Behind every behaviour lies an emotion.
Talking about emotions in dogs is something relatively new in the scientific world of dog behaviour. The neuroscientist Gregory Berns was one of the first to establish that dogs really does empathize with us and that what we feel can be transferred down to our dog and make them feel the same. Do they love us? You bet!
But what are they feeling themselves and how do they portray those feelings, and more importantly how do we as humans learn how to read and understand those emotions?
A dog’s emotions
A dog has emotions just like we do, and as we know from ourselves, emotions are never neutral and can vary in intensity. The core emotions help your dog to survive and are beneficial, it is when an emotion turns into a permanent state that problems can arise.
Just like us, a dog can go from content to super happy or depressed and sad to downright frustrated. Emotions impact how their brain is structured and how it functions through the signals of different neurotransmitters, which in return shapes their personality. Different emotions provoke different behaviours and different cocktails of neurotransmitters are wired in different situations. This creates quick changes in the different emotional states, making it hard to specifically pinpoint the exact emotion to an exact behaviour.
How can you help your dog with his/her emotions?
The first is to learn to read their body language as that is our dogs most pronounced communication with us when portraying their emotional state (Learn more about Dog Body Language here)
The second is to learn how to teach our dogs. It has been shown that by using positive reinforcement we help our dog stay more balanced. Both low and high arousal in dogs affect their ability to learn, so it is our job as their human to find that golden in between, in order to optimize their learning. By using treats in our training, we also make the experience more pleasant. This increases the dogs’ willingness to stay focused on the training.
By providing a strong positive base for our dogs it can help them handle the always unavoidable unpleasant scenarios that exist in our environment and that we cannot control. Your dog will get scared or frustrated at some point in his/her life, but by having that strong positive base with consistent positive reinforcement it is easier for them to bounce back and not enter a permanent state of fear or stress and thereby also avoiding a range of behavioural problems (Read more here about creating happy associations).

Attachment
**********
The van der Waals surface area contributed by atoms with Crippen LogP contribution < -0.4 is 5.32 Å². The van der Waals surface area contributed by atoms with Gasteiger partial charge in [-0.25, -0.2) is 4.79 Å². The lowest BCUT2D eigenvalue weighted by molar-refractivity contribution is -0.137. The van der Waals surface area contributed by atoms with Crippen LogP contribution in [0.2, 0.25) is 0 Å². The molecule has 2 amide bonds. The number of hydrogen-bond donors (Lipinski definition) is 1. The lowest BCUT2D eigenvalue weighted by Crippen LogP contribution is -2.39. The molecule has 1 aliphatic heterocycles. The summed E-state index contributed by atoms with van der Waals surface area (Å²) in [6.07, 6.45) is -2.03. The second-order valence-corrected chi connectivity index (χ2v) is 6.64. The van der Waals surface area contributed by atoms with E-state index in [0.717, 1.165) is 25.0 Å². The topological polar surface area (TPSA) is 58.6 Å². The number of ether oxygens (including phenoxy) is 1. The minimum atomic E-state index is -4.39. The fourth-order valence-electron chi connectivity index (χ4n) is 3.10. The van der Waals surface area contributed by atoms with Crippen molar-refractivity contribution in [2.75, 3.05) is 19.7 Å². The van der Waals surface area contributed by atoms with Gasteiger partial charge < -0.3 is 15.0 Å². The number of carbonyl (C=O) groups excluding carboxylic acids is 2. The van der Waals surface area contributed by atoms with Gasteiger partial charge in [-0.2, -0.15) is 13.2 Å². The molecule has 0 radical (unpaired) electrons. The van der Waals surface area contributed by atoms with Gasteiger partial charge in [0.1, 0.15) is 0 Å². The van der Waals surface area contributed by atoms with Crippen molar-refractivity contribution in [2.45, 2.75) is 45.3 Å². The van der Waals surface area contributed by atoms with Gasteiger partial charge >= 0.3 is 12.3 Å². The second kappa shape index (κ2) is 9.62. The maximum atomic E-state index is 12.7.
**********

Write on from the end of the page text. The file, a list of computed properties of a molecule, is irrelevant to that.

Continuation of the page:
Emotions also have the amazing ability to spread backwards.
What does that mean?
Well, say that your dog loves to play with his/her toys, but does not like to ride in the car. What if you play with the toys in the car and then take a ride? Then the car ride becomes a positive experience because you first did something that your dog really likes. The positive emotions around the play has been transferred to the car so that instead of having negative emotions around the car, your dog now has more positive emotions.
Sadly, it can also go the other way. Fireworks might go off right when you and your dog step out of your door. The next time you have to take your dog out, (s)he refuses to go through the door as the last time (s)he did that it was scary because of the fireworks going of. In reality (s)he is afraid of the fireworks but the fear or the negative emotions has been transferred to the door.
However, if you have given your dog that positive base (s)he is more likely to bounce back from a scary situation, meaning that because (s)he have had a positive emotion first around the door, (s)he is able to bounce back faster from the fear and again associate the door with happy associations, like when the door opens it means I get to go on adventures with my human.
Stress and fear are not always negative. A little stress, the so-called eustress can be positive for your dog and fear helps the dog to survive by staying away from things that can be truly dangerous for your dog. The problem arises when stress and fear becomes a more permanent feeling in your dog and starts affecting their behaviour in a more severe manner, inhibiting your dog’s welfare.
It is unavoidable for our dogs to not sometimes get scared or stressed in their life but by giving them a solid positive foundation filled with positive associations and emotions with as many different things as possible, we can avoid the development of permanent stress and fear related problems, improving our dog’s welfare overall and creating a better life for both us and our dogs (Read more about dog socialization here).
First impressions lasts so let’s make it a good one!
Concluding that by understanding the underlying emotional state of our dogs we can prevent a potential behaviour problem and not only improve both our dog’s and our lives, but also improve the bond between our dog and ourselves.
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